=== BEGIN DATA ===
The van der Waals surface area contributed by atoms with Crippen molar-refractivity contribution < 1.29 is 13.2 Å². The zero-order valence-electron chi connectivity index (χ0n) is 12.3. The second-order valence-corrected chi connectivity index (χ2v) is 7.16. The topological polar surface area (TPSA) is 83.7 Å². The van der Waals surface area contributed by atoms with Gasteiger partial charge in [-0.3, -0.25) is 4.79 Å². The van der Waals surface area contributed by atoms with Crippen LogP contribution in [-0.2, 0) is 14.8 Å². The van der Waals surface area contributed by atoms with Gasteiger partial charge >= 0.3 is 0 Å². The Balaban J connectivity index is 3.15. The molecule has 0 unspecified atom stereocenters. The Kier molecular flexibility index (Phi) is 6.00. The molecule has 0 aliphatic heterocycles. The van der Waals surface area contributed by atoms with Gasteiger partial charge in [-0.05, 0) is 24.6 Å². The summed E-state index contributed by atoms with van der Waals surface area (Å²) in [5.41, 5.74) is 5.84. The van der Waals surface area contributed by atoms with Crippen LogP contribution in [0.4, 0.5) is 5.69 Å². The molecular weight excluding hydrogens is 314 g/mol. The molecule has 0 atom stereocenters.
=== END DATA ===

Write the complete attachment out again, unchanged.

The van der Waals surface area contributed by atoms with Crippen molar-refractivity contribution < 1.29 is 13.2 Å². The zero-order valence-electron chi connectivity index (χ0n) is 12.3. The second-order valence-corrected chi connectivity index (χ2v) is 7.16. The topological polar surface area (TPSA) is 83.7 Å². The van der Waals surface area contributed by atoms with Gasteiger partial charge in [-0.3, -0.25) is 4.79 Å². The van der Waals surface area contributed by atoms with Crippen LogP contribution in [-0.2, 0) is 14.8 Å². The van der Waals surface area contributed by atoms with Gasteiger partial charge >= 0.3 is 0 Å². The Balaban J connectivity index is 3.15. The molecule has 0 unspecified atom stereocenters. The Kier molecular flexibility index (Phi) is 6.00. The molecule has 0 aliphatic heterocycles. The van der Waals surface area contributed by atoms with Gasteiger partial charge in [-0.05, 0) is 24.6 Å². The summed E-state index contributed by atoms with van der Waals surface area (Å²) in [5.41, 5.74) is 5.84. The van der Waals surface area contributed by atoms with Crippen LogP contribution in [0.4, 0.5) is 5.69 Å². The molecular weight excluding hydrogens is 314 g/mol. The molecule has 0 atom stereocenters.